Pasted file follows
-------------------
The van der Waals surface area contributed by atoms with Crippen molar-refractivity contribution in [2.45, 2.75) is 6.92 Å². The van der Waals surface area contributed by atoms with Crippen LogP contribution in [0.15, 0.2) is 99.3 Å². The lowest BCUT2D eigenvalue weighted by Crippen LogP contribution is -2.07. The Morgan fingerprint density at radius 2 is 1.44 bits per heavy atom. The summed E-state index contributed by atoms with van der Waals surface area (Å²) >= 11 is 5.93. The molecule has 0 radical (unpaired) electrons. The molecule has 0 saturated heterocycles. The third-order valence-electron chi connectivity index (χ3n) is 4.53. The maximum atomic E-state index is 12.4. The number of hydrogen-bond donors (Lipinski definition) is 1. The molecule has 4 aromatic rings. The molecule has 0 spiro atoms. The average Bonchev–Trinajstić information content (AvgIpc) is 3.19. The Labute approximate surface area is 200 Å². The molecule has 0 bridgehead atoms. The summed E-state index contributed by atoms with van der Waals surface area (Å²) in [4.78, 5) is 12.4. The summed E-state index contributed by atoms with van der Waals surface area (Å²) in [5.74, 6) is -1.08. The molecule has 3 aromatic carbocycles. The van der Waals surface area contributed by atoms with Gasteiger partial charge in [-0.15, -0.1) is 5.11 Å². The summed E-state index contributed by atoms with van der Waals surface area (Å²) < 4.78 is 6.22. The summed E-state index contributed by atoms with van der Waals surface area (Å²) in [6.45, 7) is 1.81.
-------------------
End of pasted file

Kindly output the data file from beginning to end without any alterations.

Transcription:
The van der Waals surface area contributed by atoms with Crippen molar-refractivity contribution in [2.45, 2.75) is 6.92 Å². The van der Waals surface area contributed by atoms with Crippen LogP contribution in [0.15, 0.2) is 99.3 Å². The lowest BCUT2D eigenvalue weighted by Crippen LogP contribution is -2.07. The Morgan fingerprint density at radius 2 is 1.44 bits per heavy atom. The summed E-state index contributed by atoms with van der Waals surface area (Å²) >= 11 is 5.93. The molecule has 0 radical (unpaired) electrons. The molecule has 0 saturated heterocycles. The third-order valence-electron chi connectivity index (χ3n) is 4.53. The maximum atomic E-state index is 12.4. The number of hydrogen-bond donors (Lipinski definition) is 1. The molecule has 4 aromatic rings. The molecule has 0 spiro atoms. The average Bonchev–Trinajstić information content (AvgIpc) is 3.19. The Labute approximate surface area is 200 Å². The molecule has 0 bridgehead atoms. The summed E-state index contributed by atoms with van der Waals surface area (Å²) in [4.78, 5) is 12.4. The summed E-state index contributed by atoms with van der Waals surface area (Å²) in [5.74, 6) is -1.08. The molecule has 3 aromatic carbocycles. The van der Waals surface area contributed by atoms with Gasteiger partial charge in [-0.15, -0.1) is 5.11 Å². The summed E-state index contributed by atoms with van der Waals surface area (Å²) < 4.78 is 6.22. The summed E-state index contributed by atoms with van der Waals surface area (Å²) in [6.45, 7) is 1.81.